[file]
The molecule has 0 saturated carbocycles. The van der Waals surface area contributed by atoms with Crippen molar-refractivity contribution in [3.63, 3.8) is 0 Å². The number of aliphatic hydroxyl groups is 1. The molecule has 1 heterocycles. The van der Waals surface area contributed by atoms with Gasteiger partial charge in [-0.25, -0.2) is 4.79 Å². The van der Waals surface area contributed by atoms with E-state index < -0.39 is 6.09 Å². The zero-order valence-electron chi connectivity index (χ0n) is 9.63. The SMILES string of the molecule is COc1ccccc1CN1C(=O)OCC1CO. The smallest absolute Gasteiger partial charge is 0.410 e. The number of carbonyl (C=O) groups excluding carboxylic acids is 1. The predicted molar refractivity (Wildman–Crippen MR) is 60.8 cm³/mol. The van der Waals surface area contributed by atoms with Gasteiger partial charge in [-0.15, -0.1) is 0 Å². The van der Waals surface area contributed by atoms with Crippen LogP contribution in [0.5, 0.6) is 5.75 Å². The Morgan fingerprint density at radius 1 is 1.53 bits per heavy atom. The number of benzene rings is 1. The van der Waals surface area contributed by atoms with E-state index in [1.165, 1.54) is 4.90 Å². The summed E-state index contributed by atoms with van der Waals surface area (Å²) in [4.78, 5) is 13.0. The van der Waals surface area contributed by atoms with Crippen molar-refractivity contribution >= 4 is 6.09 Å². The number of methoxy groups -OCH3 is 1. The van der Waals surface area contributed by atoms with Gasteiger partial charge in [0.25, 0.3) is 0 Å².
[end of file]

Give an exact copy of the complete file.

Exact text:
The molecule has 0 saturated carbocycles. The van der Waals surface area contributed by atoms with Crippen molar-refractivity contribution in [3.63, 3.8) is 0 Å². The number of aliphatic hydroxyl groups is 1. The molecule has 1 heterocycles. The van der Waals surface area contributed by atoms with Gasteiger partial charge in [-0.25, -0.2) is 4.79 Å². The van der Waals surface area contributed by atoms with E-state index < -0.39 is 6.09 Å². The zero-order valence-electron chi connectivity index (χ0n) is 9.63. The SMILES string of the molecule is COc1ccccc1CN1C(=O)OCC1CO. The smallest absolute Gasteiger partial charge is 0.410 e. The number of carbonyl (C=O) groups excluding carboxylic acids is 1. The predicted molar refractivity (Wildman–Crippen MR) is 60.8 cm³/mol. The van der Waals surface area contributed by atoms with Gasteiger partial charge in [-0.15, -0.1) is 0 Å². The van der Waals surface area contributed by atoms with Crippen LogP contribution in [0.5, 0.6) is 5.75 Å². The Morgan fingerprint density at radius 1 is 1.53 bits per heavy atom. The number of benzene rings is 1. The van der Waals surface area contributed by atoms with E-state index in [1.165, 1.54) is 4.90 Å². The summed E-state index contributed by atoms with van der Waals surface area (Å²) in [4.78, 5) is 13.0. The van der Waals surface area contributed by atoms with Crippen molar-refractivity contribution >= 4 is 6.09 Å². The number of methoxy groups -OCH3 is 1. The van der Waals surface area contributed by atoms with Gasteiger partial charge in [0.25, 0.3) is 0 Å².